In this article, Sony Ericsson K750i is being used as an example, which should however be applicable to most of the current available mobile phones in market.
Here it is focused on the Bluetooth connection only, you can easily replace it with an IRDA connection, or use the USB cable provided with your phone , although it is tried for any of these alternatives with Sony Ericsson K750i mobile phone.
I believe that the reader is already used to PPP connections using pppd, and all the examples will be based on Orange mobile phone provider.
Setting up Bluetooth on Debian GNU/Linux (Lenny/Etch/Sid)
The bluez project goal is to make an implementation of the Bluetooth wireless standards specifications for GNU/Linux. On Debian, you need to install the bluetooth meta-package, which will automatically the required dependencies/packages.
When inserting a Bluetooth USB-adapter, you should check these entries in the logs:
usb 1-2: new full speed USB device using uhci_hcd and address 2
usb 1-2: configuration #1 chosen from 1 choice
Bluetooth: HCI USB driver ver 2.9
usbcore: registered new interface driver hci_usb
If you are a GNOME user and need to install the bluez-gnome package, you should be able to see the bluetooth icon in the notification area. A right click on this icon will give you access to the options (visibility, connectivity etc.).
Communicationg with a mobile phone over a bluetooth connection
You should now be able to communicate with the phone.
Run hcitool scan and check that your phone name appears in the device list:
$ hcitool scan
With nautilus-sendto, you can send files from your laptop to the mobile phone:
Make sure the phone is visible to other devices.
To send a file from the phone to the computer, you need to install the deprecated gnome-bluetooth package, avialble from repository.
Using the modem
Setting up rfcomm device
Edit /etc/bluetooth/rfcomm.conf as follows ( use your favorite editor, I use Emacs) :
comment "Example Bluetooth device";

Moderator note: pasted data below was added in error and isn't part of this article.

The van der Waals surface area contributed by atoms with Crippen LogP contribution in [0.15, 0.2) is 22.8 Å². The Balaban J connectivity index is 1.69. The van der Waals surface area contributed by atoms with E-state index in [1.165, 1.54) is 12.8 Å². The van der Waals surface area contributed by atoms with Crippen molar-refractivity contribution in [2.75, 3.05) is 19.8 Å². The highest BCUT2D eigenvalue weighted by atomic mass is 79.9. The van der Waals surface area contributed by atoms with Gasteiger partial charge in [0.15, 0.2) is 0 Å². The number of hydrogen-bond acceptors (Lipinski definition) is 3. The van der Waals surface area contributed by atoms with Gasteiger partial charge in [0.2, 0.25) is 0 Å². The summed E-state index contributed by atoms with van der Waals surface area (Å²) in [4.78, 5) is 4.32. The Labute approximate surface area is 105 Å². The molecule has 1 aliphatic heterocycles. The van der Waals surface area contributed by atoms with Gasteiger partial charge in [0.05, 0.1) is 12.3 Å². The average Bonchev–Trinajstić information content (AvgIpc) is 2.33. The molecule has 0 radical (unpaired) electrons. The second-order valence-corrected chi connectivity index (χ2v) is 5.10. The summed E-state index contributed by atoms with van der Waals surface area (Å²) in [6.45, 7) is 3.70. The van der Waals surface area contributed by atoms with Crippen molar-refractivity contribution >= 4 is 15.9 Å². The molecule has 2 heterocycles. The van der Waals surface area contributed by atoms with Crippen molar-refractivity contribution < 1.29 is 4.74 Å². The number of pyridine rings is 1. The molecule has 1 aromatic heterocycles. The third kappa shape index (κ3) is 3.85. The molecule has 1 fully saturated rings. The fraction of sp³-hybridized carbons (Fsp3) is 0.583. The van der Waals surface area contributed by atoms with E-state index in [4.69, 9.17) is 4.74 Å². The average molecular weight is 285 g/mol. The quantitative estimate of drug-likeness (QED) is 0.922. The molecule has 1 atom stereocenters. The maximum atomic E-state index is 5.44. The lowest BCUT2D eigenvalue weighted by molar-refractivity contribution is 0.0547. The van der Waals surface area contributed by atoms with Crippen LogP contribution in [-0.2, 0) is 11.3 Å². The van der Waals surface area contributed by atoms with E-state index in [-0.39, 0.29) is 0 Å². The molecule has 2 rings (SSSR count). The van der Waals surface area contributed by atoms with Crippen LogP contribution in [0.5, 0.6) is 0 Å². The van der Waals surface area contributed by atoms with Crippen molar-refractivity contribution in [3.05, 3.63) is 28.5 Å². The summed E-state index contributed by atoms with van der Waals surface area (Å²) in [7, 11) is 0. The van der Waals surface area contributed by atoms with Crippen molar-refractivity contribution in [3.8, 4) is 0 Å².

- the device is what you can see thanks to hcitool
- the channel is the number referring asthe “Dial-up Networking” service when running sdptool browse
After restarting the bluetooth service, you will have a new /dev/rfcomm0 device which you will use a the modem device in the pppd configuration files.
A GSM connection will allow 9,600 bps, but can be usefull if you are out of the GPRS network.
Simply create a new connection with the newly created device as modem device. I would suggest you use the pppconfig to create the ISP connection.
Thanks to GPRS, you can reach the speed of 56 Kbps. For information only, Edge allows 247 Kbps and UMTS 384 Kbps.
Before trying to connect from your laptop, please be sure you are able to connect to GPRS from your mobile phone.
If you haven’t yet configured your mobile phone, most of the providers have the settings available publicly on their website.
Note that Orange requires a free option to be activated (this is automatically done if you are a new subscriber). Also pay attention to your SIM card which should be GPRS aware .
Here is the configuration file I use to connect to Orange:
connect "/usr/sbin/chat -f /etc/chatscripts/orange-gprs"
# most of the phones don't answer to LCP echo requests
# pppd must not propose any IP address to the peer!
# Accept peers idea of our local address
# Ignore carrier detect signal from the modem
Here is the chat script:
# ispauth chat
ABORT BUSY ABORT 'NO CARRIER' ABORT VOICE ABORT 'NO DIALTONE' ABORT 'NO DIALTONE' ABORT 'NO ANSWER' ABORT DELAYED
The phone number is very important. The last digit must be the external ID of the GPRS profile setup in your mobile phone. This seems to be closely tied to Orange, but if you can’t connect, contact your provider to get a valid dialing sequence.
You can test the connection running pon orange-gprs. Debugging can be improved by adding a nodetach option in the configuration file. Also add a line debug debug debug to increase the verbosity.